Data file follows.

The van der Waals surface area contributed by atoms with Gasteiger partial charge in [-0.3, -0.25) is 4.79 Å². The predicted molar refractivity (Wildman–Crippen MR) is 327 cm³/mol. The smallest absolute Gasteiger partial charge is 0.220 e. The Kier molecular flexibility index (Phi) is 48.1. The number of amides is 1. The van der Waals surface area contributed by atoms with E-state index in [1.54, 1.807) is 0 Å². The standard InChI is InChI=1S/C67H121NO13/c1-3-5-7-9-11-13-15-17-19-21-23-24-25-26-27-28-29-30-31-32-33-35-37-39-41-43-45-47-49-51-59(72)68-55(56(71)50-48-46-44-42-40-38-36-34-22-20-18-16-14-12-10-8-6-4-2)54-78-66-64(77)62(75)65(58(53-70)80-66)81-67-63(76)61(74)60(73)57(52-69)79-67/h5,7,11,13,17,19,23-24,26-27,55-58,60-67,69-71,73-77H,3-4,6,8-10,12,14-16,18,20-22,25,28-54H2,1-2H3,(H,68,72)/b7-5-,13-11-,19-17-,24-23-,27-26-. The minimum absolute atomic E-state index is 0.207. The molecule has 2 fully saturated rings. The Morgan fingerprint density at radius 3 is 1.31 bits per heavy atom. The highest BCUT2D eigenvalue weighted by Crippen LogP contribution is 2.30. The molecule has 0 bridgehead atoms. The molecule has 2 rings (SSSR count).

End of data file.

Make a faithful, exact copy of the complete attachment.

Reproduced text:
The van der Waals surface area contributed by atoms with Gasteiger partial charge in [-0.3, -0.25) is 4.79 Å². The predicted molar refractivity (Wildman–Crippen MR) is 327 cm³/mol. The smallest absolute Gasteiger partial charge is 0.220 e. The Kier molecular flexibility index (Phi) is 48.1. The number of amides is 1. The van der Waals surface area contributed by atoms with E-state index in [1.54, 1.807) is 0 Å². The standard InChI is InChI=1S/C67H121NO13/c1-3-5-7-9-11-13-15-17-19-21-23-24-25-26-27-28-29-30-31-32-33-35-37-39-41-43-45-47-49-51-59(72)68-55(56(71)50-48-46-44-42-40-38-36-34-22-20-18-16-14-12-10-8-6-4-2)54-78-66-64(77)62(75)65(58(53-70)80-66)81-67-63(76)61(74)60(73)57(52-69)79-67/h5,7,11,13,17,19,23-24,26-27,55-58,60-67,69-71,73-77H,3-4,6,8-10,12,14-16,18,20-22,25,28-54H2,1-2H3,(H,68,72)/b7-5-,13-11-,19-17-,24-23-,27-26-. The minimum absolute atomic E-state index is 0.207. The molecule has 2 fully saturated rings. The Morgan fingerprint density at radius 3 is 1.31 bits per heavy atom. The highest BCUT2D eigenvalue weighted by Crippen LogP contribution is 2.30. The molecule has 0 bridgehead atoms. The molecule has 2 rings (SSSR count).